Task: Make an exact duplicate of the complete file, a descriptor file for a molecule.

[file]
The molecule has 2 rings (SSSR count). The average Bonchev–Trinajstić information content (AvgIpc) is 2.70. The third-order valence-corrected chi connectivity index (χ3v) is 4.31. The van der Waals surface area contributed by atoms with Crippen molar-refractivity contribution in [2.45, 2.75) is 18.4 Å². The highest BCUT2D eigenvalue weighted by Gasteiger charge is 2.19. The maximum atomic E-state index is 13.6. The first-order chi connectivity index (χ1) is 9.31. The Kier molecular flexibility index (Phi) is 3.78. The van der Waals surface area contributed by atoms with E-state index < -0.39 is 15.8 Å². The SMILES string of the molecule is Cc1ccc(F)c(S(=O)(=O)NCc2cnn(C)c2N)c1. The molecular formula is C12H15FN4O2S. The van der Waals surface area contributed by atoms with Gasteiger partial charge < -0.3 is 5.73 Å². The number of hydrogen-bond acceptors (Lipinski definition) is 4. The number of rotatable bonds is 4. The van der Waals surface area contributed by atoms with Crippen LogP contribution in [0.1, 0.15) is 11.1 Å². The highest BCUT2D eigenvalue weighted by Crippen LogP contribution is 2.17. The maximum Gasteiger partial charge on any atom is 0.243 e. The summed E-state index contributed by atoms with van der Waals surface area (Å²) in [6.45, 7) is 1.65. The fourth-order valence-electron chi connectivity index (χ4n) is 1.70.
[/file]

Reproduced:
The molecule has 2 rings (SSSR count). The average Bonchev–Trinajstić information content (AvgIpc) is 2.70. The third-order valence-corrected chi connectivity index (χ3v) is 4.31. The van der Waals surface area contributed by atoms with Crippen molar-refractivity contribution in [2.45, 2.75) is 18.4 Å². The highest BCUT2D eigenvalue weighted by Gasteiger charge is 2.19. The maximum atomic E-state index is 13.6. The first-order chi connectivity index (χ1) is 9.31. The Kier molecular flexibility index (Phi) is 3.78. The van der Waals surface area contributed by atoms with E-state index < -0.39 is 15.8 Å². The SMILES string of the molecule is Cc1ccc(F)c(S(=O)(=O)NCc2cnn(C)c2N)c1. The molecular formula is C12H15FN4O2S. The van der Waals surface area contributed by atoms with Gasteiger partial charge < -0.3 is 5.73 Å². The number of hydrogen-bond acceptors (Lipinski definition) is 4. The number of rotatable bonds is 4. The van der Waals surface area contributed by atoms with Crippen LogP contribution in [0.1, 0.15) is 11.1 Å². The highest BCUT2D eigenvalue weighted by Crippen LogP contribution is 2.17. The maximum Gasteiger partial charge on any atom is 0.243 e. The summed E-state index contributed by atoms with van der Waals surface area (Å²) in [6.45, 7) is 1.65. The fourth-order valence-electron chi connectivity index (χ4n) is 1.70.